For many people the sheer idea of someone handling their feet makes them shrink in horror. It may be something which sounds totally alien and a little too personal to contemplate with any degree of seriousness. However, for those who have discovered the wonders of having a qualified reflexologist giving them a treatment, it is a totally different story.
A foot rub does not constitute a reflexology treatment. This needs to be said, as a little knowledge can be a dangerous thing. Only when one has studied reflexology does the realisation kick in that our state of health as well as our personality is reflected in the soles of our feet and there is a specific way of giving a treatment. So yes, let your partner rub your feet if you are stressed, but if you really want a therapeutic treatment, then make sure this is done by a qualified practitioner and not a charlatan.
A reflexologist is not qualified to diagnose illness but they can advise a patient to seek medical advice if they suspect a potential problem. By looking at the condition of the feet, the colour as well as the texture, much information can be gleaned about the person to whom they belong. The toenails and the shape of the toes also hold their own information about the patient but the best measure of all, is for the practitioner to take a full medical history before doing a session for the first time.
“The human foot is a masterpiece of engineering
and a work of art,” – Leonardo da Vinci
Many years ago I was coerced into allowing a beauty therapist to give me several reflexology treatments at a special “stress package” price. In hindsight this really was a big mistake to make, but at that time I was ignorant as to what exactly reflexology was all about and how I would react to a treatment. The first session just left me feeling rather tired later in the day and I found the woman giving the treatment did not make me feel relaxed at all. In fact she was rather rough and it wasn’t a particularly pleasant experience. However, having paid in advance for the entire package I did go for the next treatment. This time it just happened to be in the afternoon prior to attending a business dinner at a restaurant that evening. The so-called therapist did not at any time say anything relating to the dos and don’ts of a post reflexology treatment. It is important to know that afterwards you should drink plenty of water, limit alcohol intake and take it easy and not be over active.
That evening, on arriving at “Fat Franks”, an upmarket and very popular Johannesburg restaurant at the time, my husband and I were both given a tequila as our welcome drink. Then it was time for the meal to be served and my choice was one of extremely rich food accompanied by wine. I remember having eaten and drunk very little when I had to go to the bathroom where I spent most of the rest of, what should have been a pleasant get together of colleagues, throwing up. It was highly embarrassing as it must have appeared that I had drunk way too much whereas that was very far from the truth. I just had no idea what it was that had caused me to be so ill.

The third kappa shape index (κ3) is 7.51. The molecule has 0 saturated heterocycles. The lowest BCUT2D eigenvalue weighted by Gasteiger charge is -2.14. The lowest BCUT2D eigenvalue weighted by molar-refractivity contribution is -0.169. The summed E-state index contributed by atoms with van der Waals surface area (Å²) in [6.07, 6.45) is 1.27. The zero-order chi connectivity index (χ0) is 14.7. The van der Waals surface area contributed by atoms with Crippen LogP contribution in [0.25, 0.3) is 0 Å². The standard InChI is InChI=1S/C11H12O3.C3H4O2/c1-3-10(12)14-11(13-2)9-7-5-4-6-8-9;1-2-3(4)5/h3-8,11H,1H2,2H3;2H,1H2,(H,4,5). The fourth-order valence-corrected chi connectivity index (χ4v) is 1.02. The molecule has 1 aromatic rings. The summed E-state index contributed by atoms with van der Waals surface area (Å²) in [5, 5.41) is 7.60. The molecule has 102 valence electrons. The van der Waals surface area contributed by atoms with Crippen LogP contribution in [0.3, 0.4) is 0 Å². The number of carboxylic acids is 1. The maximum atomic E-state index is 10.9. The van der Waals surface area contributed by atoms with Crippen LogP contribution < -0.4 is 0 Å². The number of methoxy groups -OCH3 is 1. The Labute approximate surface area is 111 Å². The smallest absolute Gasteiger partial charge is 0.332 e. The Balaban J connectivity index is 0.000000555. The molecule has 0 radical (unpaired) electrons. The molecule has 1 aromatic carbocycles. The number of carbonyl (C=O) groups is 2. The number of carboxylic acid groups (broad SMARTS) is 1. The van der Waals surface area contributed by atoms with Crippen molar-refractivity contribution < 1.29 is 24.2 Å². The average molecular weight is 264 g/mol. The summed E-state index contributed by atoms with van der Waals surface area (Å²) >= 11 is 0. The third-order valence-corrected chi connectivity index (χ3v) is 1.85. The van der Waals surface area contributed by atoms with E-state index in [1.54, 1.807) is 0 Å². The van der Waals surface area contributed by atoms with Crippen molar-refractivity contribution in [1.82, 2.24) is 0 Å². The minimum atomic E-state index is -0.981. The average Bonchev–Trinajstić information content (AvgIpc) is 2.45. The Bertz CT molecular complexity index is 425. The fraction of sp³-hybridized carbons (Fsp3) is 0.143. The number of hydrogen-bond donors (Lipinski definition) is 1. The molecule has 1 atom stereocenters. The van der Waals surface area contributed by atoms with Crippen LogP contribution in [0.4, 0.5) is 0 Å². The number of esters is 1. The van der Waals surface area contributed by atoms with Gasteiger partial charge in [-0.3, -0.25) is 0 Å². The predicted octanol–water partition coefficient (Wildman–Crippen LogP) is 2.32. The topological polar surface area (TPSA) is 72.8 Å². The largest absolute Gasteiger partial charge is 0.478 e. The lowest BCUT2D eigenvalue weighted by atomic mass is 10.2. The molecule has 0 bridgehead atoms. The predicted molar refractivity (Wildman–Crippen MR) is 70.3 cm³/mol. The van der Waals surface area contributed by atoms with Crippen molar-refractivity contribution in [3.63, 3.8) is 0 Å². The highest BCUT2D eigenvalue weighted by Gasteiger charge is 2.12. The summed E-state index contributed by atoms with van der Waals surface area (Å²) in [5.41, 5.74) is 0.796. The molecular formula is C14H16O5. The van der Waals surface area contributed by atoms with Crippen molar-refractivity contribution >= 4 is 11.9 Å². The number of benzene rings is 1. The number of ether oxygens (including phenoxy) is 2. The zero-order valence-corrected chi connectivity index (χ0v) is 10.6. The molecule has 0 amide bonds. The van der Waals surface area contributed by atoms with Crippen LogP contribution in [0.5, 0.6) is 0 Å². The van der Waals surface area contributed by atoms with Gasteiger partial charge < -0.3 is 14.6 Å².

Years later, when I studied to become a reflexologist, I soon realised just what the problem had been. The body tries to expel toxins whilst, at the same time, attempting to achieve a state of homeostasis (balance) when you have a reflexology treatment. Therefore, loading it with more toxins whilst the de-toxifying process is taking place is a recipe for disaster. That is why I have a total aversion to people with very limited knowledge giving others so-called foot treatments. Like anything related to the body, if you don’t know what you are doing and what damage you can possibly cause, then leave it to the experts.
The health benefits from reflexology are numerous and I have been witness to this over the years during which I have given treatments to people of all ages and levels of fitness. The amazing thing for me, after many years, is just how well one is able to pick up on personality traits as well as health issues by studying the feet of the person one is treating. It is also beneficial for the therapist who is giving the reflexology treatment as the nerve endings which are linked to every part of the body, which one is working on in the feet, are also present in the hands. Therefore, I believe that by giving a treatment and using one’s hands, this has to have positive results for the reflexologist as well as the patient.
It has been found that where reflexologists give treatments to children, who have suffered horrific burns, there appears to be a big reduction in the pain and the trauma which accompanies having the dressings changed. Several years ago I recall that a Cape Town hospital which has a paediatric burns ward had volunteer reflexologists who were on hand to assist when these painful procedures had to take place. This is probably still the case today and the caring attitude combined with the treatments appear to be of immense value.
You may have had massages and various other forms of alternative treatments. If you have never tried having a reflexology treatment, believe me you will most likely find it a pleasurable experience. This is provided that the person giving the treatment does not use excessive force and cause undue pain. The ideal is that enough pressure is used on every part of the feet to be of benefit without being uncomfortable and hurting you unnecessarily. Enough said. When you are looking for the right therapist, ask around and make sure that they are qualified to give the treatment. You will soon find out whether their style and personality suits you and allows you to fully relax and enjoy the entire experience. If you are unable to relax and feel irritated during the session then you need to find somebody else! Putting your feet in another person’s hands is a personal experience and it should be pleasurable.